A Drama. Location: Physics 111 Laboratory. Time: earlier today.
Me: I don’t think this potentiometer is working. I am varying the resistance… and look… nothing happens!
Lab Instructor: Well, go get a new op-amp. That one could be burned out.
Me: (dumbfounded) Oh… ok (fetches a new op-amp)
Lab Instructor: Put it in.
(I pull out the old omp-amp, and attempt to throw it away… but the pointy metal leads coming out of it puncture my skin, causing the op-amp to now be inserted INTO MY FINGER as opposed to into the circuit.)
Me: Ouch!!!!! (shaking finger, trying to loose the little bugger of an integrated circuit from it’s grasp IN MY FINGER)
Lab Instructor: …….
(he clearly has no sympathy.)
(I insert the new Op-Amp. The circuit works.)
Lab instructor: Yup. That was it. (He walks away as quickly as he can).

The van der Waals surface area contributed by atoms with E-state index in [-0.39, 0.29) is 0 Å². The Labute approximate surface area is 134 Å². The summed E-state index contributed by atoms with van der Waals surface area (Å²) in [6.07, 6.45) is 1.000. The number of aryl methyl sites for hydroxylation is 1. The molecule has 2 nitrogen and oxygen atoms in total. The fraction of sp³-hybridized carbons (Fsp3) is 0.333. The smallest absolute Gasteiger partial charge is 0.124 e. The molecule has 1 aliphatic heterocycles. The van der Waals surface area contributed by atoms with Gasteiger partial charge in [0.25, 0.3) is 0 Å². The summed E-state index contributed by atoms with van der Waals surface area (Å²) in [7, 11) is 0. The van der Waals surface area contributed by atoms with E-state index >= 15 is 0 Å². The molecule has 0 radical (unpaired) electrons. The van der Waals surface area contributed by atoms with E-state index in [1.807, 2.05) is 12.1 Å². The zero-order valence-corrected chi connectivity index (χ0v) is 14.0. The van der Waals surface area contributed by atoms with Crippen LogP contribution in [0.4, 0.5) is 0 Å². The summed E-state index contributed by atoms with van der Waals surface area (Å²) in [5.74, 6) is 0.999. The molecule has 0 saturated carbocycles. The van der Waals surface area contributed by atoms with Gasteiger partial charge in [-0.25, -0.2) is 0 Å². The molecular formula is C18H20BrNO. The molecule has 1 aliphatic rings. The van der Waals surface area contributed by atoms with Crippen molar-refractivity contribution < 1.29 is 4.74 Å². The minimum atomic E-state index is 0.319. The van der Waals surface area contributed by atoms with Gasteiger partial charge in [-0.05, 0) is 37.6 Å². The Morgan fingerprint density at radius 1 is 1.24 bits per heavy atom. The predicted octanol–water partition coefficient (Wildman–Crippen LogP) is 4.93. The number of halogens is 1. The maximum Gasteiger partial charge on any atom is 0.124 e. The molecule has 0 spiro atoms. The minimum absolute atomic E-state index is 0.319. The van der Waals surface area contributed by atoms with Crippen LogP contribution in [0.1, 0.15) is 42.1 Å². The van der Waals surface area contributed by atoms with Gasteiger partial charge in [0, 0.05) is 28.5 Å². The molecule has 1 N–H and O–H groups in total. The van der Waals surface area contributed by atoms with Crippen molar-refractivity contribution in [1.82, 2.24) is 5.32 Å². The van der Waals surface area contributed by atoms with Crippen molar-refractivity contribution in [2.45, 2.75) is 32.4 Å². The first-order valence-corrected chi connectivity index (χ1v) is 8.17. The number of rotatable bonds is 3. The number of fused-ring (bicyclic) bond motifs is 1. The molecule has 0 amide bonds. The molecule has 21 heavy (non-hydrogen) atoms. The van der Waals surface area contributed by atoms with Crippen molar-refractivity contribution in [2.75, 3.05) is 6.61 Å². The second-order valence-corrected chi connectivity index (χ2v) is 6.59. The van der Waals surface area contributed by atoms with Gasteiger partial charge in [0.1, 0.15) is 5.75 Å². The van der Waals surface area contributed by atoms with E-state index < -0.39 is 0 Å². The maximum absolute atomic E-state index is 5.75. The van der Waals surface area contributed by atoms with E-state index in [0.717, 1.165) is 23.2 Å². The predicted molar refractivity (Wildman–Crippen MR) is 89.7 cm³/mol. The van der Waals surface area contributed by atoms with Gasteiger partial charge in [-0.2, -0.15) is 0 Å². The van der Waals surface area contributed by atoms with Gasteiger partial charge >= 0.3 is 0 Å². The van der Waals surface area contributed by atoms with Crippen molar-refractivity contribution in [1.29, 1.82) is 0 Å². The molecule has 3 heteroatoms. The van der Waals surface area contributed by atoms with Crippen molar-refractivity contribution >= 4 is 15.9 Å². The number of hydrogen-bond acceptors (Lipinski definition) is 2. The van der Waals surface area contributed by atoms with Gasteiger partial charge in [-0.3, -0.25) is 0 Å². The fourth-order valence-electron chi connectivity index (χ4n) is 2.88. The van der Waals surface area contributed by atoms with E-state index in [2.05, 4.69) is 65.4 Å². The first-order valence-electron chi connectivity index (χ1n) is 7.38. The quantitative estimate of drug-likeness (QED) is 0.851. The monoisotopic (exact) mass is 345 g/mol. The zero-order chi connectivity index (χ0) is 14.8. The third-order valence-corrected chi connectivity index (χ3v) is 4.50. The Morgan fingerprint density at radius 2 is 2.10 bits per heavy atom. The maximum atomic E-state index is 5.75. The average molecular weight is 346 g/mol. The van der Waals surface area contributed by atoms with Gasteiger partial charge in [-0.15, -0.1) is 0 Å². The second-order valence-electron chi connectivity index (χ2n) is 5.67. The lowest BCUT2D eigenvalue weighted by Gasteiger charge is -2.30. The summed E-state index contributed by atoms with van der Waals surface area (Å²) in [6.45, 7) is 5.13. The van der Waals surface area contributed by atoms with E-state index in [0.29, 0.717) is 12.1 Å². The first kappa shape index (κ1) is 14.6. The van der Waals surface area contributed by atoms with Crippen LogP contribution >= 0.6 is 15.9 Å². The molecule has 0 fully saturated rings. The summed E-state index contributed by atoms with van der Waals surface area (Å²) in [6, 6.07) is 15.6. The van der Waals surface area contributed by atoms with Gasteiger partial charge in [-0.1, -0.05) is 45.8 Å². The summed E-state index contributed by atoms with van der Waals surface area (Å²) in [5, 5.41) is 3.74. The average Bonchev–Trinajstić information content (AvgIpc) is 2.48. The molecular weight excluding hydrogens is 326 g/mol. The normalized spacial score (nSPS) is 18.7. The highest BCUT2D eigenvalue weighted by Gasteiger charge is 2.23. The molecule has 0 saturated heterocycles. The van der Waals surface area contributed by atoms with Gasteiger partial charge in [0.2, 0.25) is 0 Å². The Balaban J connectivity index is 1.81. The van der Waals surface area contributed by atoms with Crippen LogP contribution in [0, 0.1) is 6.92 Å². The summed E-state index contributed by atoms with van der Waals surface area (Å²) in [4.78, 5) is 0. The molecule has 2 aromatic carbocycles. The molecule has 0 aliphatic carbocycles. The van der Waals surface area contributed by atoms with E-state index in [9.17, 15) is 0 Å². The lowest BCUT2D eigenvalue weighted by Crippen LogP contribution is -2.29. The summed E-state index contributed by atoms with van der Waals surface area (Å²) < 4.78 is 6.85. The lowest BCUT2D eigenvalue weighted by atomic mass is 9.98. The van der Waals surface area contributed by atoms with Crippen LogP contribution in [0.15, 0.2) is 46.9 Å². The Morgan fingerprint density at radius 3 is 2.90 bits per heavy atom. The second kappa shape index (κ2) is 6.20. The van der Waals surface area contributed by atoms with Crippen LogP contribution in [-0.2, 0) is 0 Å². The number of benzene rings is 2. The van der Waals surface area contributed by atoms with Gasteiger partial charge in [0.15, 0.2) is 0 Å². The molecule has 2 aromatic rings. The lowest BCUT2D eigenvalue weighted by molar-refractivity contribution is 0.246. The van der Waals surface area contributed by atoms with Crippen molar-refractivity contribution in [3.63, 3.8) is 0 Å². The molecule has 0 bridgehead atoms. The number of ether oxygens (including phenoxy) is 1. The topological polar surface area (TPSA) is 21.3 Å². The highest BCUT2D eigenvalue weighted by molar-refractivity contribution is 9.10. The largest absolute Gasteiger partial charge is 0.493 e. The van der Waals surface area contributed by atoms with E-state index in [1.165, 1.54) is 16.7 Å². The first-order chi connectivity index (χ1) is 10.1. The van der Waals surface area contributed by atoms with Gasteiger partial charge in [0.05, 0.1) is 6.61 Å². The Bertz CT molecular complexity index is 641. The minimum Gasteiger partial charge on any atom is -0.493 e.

But in real science news: The Nobel Prize for physics was awarded yesterday. The Royal academy gave it to two Russian dudes working at the University of Manchester who developed graphene—a material that is one atom thick and strong enough to hold the weight of a truck applied over the point of a pencil. Apparently they discovered it with the help of scotch tape (that’s how all good science is done). Rumor has it they’ve upgraded the type of tape they’re using to something stronger, more reliable, which raises the question: where the heck is the Nobel Prize for the guy who invented duct tape? Talk about changing the world.
Interesting too, is the Swedish Royal Academy’s decision to give the prize to graphene, and thereby turning the eyes of the scientific community even more in the direction of Nanotechnology … precisely on the eve of the impending construction of ESS (research facility creating neutrons for Nanotechnology research) in Lund, in Skåne, in Sweden.